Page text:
Physician Accountability and Taking Responsibility for Ourselves: Washing the Dirty White Coat, One at a Time
This is a difficult scenario to envision as numerous barriers will need to be overcome, not the least of which are imposed by a economically driven health care system embracing profits over principle coupled with a stifling legal climate in which the aggrieved can disappear amid volumes of legal gibberish. Oversight officials cave in to less expensive settlements while poor professional behavior goes unchecked.
Educational institutions are now challenged with providing evidence that programs are making data-driven improvements by documenting learner performance. Of the six prescribed competency domains including patient care, medical knowledge, practice base learning and improvement, interpersonal and communication skills, professionalism, and systems-based practice, the most difficult to document are those involving interpersonal and communication skills and professionalism. Historically, the heart of the medical education system for measuring physician achievement has been in the assessment of medical knowledge, the most easily documented aspect of physician achievement through standardized testing. As such, medical knowledge has been taken as a surrogate for defining competent physicians and educational institutional excellence by those responsible for accreditation, licensure, certification, and recertification. Although medical knowledge is important to provide good patient care, equally important are professionalism and communication skills necessary to be good doctors. An earlier article discussed aspects of professionalism, quality care, and professional self-regulation.1 The authors made reference to professional liability issues revolving around high-claim physicians and their failure to communicate to or show lack of respect for patients and their families. While assessing quality outcomes and meeting expected academic standards are important, additional areas related to the selection and assessment of individual behaviors are also important as a matter of risk management as they relate to professionalism and ethical behavior.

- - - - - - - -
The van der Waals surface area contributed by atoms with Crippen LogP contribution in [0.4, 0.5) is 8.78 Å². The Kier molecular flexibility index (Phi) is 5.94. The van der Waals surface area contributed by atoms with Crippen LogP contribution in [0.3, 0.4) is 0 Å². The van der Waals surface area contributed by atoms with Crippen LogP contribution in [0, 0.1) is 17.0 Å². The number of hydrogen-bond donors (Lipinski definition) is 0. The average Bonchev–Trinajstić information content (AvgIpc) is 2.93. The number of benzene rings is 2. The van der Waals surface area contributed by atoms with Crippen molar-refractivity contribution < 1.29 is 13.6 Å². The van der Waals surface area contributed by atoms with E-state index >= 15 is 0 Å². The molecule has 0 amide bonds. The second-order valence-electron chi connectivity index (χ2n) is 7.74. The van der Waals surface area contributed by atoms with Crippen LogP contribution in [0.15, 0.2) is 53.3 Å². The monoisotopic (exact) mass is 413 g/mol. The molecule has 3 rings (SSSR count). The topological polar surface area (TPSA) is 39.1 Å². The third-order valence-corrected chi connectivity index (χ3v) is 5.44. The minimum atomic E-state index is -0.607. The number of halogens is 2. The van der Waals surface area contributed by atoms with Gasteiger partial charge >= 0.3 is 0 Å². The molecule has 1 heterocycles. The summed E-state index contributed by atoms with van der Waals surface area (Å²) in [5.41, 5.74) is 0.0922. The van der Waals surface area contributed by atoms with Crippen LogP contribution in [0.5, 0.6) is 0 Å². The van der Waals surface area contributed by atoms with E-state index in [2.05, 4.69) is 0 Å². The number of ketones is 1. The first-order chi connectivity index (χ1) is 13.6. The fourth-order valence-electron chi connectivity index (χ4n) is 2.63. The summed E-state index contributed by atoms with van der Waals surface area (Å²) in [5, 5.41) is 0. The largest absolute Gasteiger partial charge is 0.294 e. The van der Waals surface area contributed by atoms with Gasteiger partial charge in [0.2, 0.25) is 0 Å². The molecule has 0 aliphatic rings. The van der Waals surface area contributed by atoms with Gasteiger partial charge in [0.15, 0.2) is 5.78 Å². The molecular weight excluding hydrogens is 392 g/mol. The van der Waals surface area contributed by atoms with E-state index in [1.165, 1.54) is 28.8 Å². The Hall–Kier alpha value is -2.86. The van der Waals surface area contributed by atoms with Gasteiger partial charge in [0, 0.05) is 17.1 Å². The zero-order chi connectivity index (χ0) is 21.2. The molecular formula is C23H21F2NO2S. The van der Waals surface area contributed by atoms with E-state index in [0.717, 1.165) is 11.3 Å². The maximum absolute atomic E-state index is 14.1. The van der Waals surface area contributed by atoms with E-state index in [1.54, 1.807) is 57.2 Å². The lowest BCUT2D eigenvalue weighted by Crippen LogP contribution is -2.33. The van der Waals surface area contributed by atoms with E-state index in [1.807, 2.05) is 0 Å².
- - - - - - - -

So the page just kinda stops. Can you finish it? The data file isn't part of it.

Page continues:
Various models of accountability in health care have been developed to include the professional model that guides the physician–patient relationship, the political model that operates within managed care plans and other integrated health delivery networks, and the economic model that brings to light market influences and consumer choice.2 The root of some of the failures in our health care system lie in the confusion of these models encouraged within a for-profit health care system, which attempts to portray physicians as caring professionals while forcing them to act like economic producers. The purpose of this article is to deal with aspects of individual professional accountability while acknowledging that to do so, one needs to accept the larger context in which the individual physician works.